The recently launched project “3rd Pamir’s High Elevation International Geophysical Expedition” (HEIGE) aims to assess impacts of natural variability and modern human activity on the mountainous region Pamir, an important water supplier for Central Asia. UNESCO’s International Hydrological Programme (IHP) and the International Geoscience Programme (IGCP), along with other partners, are working together on this project to evaluate the future of Pamir’s climate and water resources in a changing climate.
The Pamir region is part of the Central Asian mountain range, known as “Roof of the World”, is the most important source of glacier fed water in Asia. In order to ensure a sustainable future for Pamir and the greater region, UNESCO’s International Hydrological Programme (IHP) and the International Geoscience Programme (IGCP) have joined forces in support of the collaborative research project “3rd Pamir’s High Elevation International Geophysical Expedition” (HEIGE). This project will advance evaluation of the past, present, and future climate and water resources in the Pamir region by assessing impacts of natural variability and modern human activity.
The HEIGE project is led by an international group of recognized scientific experts in glaciology and climate change research from academic institutions in the United States, Germany, Japan, and France.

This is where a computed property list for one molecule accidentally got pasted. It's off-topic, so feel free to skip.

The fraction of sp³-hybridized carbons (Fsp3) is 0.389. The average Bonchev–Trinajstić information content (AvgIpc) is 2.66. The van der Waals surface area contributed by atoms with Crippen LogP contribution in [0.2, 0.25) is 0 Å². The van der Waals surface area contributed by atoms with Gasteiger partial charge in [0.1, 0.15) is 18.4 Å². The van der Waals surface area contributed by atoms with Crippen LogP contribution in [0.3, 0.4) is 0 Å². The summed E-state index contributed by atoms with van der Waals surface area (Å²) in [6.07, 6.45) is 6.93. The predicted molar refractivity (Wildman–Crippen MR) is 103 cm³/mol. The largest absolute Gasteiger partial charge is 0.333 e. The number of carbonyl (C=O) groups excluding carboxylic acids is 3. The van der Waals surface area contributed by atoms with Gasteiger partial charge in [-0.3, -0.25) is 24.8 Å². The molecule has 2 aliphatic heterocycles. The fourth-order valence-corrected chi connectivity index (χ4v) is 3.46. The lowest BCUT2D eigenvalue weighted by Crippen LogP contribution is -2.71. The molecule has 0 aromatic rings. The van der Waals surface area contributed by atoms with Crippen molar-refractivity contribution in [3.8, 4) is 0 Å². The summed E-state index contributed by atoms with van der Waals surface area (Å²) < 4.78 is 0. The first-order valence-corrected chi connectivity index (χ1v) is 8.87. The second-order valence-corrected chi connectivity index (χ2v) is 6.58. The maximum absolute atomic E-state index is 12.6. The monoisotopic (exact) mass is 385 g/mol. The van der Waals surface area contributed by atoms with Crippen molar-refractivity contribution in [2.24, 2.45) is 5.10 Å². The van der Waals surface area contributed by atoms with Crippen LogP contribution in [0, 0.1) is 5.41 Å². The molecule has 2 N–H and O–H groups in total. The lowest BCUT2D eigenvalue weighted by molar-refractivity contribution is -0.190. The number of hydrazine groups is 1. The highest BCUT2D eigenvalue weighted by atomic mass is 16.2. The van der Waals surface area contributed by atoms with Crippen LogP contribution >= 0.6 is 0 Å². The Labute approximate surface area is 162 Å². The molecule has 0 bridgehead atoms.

The project plans to collect glacier ice deposits in the central and eastern Pamir Mountains, mainly in the territory of Tajikistan, including the Fedchencko Glacier. The aim is to estimate the possibility of abrupt climate and water resource changes via major climate drivers such as changes in solar activity, greenhouse gases, atmospheric circulation, atmospheric aerosols, water/nitrogen cycles, and sea surface temperature.
The results of the project will be critical for the development of climate change adaptation and mitigation practices that will help sustainable socio-economic development of Central Asia in a changing climate.
On 27 and 28 April 2015, UNESCO hosted the Working Group Meeting of the HEIGE project at its headquarters in Paris. By hosting this meeting, UNESCO helped create a platform of dialogue between the different stakeholders, concerning scientific experts in glaciology and climate change research as well as several other partners, to ensure that the results of the project will be translated into concrete plans of action. The HEIGE project already played an important role in developing linkages between IHP and IGCP, as well as between existing activities in the Central Asian region.